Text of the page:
09 May 2017 Optical levitating nano-particle for stochastic bistable models

Schematic illustration of the experimental setup and an example of stochastic bistable dynamics.

An ICFO study in Nature Communications demonstrates the full control of a nano-resonator in the nonlinear regime. Nano-mechanical resonators are becoming increasingly important in the field of nanotechnology due to their outstanding properties as sensors, signal processors, and quantum systems. Their excellent performances are achieved mainly thanks to their low mass and high quality factor (Q). While low mass makes resonators responsive to ultra-weak perturbations, high Q implies low energy losses, leading to extremely sensitive measurements of force and masses.

An optically levitated nanoparticle in vacuum is a clear example of a 3D nano-mechanical resonator. Optimally decoupled from the environment and with an ultra-high Q, this resonator can outperform most clamped micro- and nanofabricated devices in terms of sensitivity. However, nonlinear behaviours pose limitations to these systems, degrading their performance in sensing applications. Therefore, new sensing schemes are required, and research is being carried out in order to exploit these nonlinearities and improve the capabilities of nano-resonators.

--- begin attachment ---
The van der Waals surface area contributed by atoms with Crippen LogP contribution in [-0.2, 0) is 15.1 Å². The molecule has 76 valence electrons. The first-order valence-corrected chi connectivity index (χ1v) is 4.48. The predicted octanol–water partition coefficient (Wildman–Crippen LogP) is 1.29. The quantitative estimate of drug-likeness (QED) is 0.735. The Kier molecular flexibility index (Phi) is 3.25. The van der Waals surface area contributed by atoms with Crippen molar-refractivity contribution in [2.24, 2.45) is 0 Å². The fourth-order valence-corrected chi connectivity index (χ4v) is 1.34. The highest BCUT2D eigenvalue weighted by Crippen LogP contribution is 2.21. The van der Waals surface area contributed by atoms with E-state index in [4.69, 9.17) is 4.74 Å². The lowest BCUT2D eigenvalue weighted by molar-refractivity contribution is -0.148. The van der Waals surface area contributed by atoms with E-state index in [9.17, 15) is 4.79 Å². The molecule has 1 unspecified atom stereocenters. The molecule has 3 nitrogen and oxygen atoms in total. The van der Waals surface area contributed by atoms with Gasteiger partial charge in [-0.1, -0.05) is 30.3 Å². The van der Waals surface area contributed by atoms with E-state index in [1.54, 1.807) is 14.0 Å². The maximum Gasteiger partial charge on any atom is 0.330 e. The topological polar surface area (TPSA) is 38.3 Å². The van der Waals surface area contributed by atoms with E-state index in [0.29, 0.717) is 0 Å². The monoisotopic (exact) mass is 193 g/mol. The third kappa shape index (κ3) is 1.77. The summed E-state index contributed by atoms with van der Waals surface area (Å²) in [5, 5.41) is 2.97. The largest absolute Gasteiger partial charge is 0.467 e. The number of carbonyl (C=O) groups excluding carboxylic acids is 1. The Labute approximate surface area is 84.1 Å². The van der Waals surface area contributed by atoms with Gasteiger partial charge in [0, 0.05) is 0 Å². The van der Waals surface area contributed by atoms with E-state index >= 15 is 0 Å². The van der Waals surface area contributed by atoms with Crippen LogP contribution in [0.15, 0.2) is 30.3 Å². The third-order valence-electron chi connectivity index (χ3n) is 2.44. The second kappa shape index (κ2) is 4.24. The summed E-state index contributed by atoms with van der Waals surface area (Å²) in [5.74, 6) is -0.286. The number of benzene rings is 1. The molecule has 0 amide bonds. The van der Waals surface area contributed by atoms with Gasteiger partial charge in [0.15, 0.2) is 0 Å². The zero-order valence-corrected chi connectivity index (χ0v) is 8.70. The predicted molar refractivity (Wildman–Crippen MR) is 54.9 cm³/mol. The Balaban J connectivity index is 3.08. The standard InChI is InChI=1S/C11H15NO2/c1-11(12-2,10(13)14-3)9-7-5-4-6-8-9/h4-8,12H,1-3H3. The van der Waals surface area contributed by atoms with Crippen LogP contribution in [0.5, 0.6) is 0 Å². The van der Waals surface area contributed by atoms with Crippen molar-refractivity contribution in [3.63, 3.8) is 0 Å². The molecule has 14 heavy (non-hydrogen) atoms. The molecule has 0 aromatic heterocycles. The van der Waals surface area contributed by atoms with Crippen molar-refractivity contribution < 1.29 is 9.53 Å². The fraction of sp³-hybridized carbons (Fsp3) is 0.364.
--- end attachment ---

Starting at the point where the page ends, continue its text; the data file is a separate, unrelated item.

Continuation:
In a recent paper, published in Nature Communications, ICFO researchers Francesco Ricci, Dr. Raul Rica, Dr. Marko Spasenovic, Dr. Jan Gieseler, led by ICREA Prof. at ICFO Romain Quidant, in collaboration with researchers from ETH Zurich, have reported on the precise control of the nonlinear dynamics of this resonator, in particular in a regime where the system features bistability. Additionally, they have explored different nonlinear sensing schemes, including stochastic resonance, demonstrating unprecedented signal to noise ratio and quantitative agreement with analytical models.

The results of the study pave the way towards the development of novel sensor schemes and provide new capabilities in experimentally simulating complex stochastic nonlinear phenomena